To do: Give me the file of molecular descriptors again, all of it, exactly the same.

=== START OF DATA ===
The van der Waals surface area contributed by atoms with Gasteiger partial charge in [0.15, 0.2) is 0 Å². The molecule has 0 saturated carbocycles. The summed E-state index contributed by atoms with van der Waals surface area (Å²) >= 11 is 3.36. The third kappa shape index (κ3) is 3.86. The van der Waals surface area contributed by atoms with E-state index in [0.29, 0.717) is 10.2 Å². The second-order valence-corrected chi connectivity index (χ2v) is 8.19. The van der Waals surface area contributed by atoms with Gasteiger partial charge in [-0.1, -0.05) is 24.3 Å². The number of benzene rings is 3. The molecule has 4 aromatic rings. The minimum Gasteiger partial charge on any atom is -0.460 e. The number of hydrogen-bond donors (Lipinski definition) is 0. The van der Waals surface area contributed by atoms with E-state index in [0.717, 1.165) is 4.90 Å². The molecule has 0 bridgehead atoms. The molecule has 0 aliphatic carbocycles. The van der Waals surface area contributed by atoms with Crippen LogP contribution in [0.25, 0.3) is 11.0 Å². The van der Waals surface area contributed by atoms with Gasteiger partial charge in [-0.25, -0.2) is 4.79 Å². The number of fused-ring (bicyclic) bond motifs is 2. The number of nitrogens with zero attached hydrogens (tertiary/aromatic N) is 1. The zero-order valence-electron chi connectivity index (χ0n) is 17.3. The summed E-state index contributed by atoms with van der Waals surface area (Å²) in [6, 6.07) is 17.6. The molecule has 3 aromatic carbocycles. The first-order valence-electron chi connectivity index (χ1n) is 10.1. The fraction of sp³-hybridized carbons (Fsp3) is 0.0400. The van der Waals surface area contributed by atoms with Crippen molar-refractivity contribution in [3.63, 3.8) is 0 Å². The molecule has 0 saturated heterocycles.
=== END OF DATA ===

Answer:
The van der Waals surface area contributed by atoms with Gasteiger partial charge in [0.15, 0.2) is 0 Å². The molecule has 0 saturated carbocycles. The summed E-state index contributed by atoms with van der Waals surface area (Å²) >= 11 is 3.36. The third kappa shape index (κ3) is 3.86. The van der Waals surface area contributed by atoms with E-state index in [0.29, 0.717) is 10.2 Å². The second-order valence-corrected chi connectivity index (χ2v) is 8.19. The van der Waals surface area contributed by atoms with Gasteiger partial charge in [-0.1, -0.05) is 24.3 Å². The number of benzene rings is 3. The molecule has 4 aromatic rings. The minimum Gasteiger partial charge on any atom is -0.460 e. The number of hydrogen-bond donors (Lipinski definition) is 0. The van der Waals surface area contributed by atoms with E-state index in [0.717, 1.165) is 4.90 Å². The molecule has 0 bridgehead atoms. The molecule has 0 aliphatic carbocycles. The van der Waals surface area contributed by atoms with Crippen LogP contribution in [0.25, 0.3) is 11.0 Å². The van der Waals surface area contributed by atoms with Gasteiger partial charge in [-0.25, -0.2) is 4.79 Å². The number of fused-ring (bicyclic) bond motifs is 2. The number of nitrogens with zero attached hydrogens (tertiary/aromatic N) is 1. The zero-order valence-electron chi connectivity index (χ0n) is 17.3. The summed E-state index contributed by atoms with van der Waals surface area (Å²) in [6, 6.07) is 17.6. The molecule has 3 aromatic carbocycles. The first-order valence-electron chi connectivity index (χ1n) is 10.1. The fraction of sp³-hybridized carbons (Fsp3) is 0.0400. The van der Waals surface area contributed by atoms with Crippen molar-refractivity contribution in [3.63, 3.8) is 0 Å². The molecule has 0 saturated heterocycles.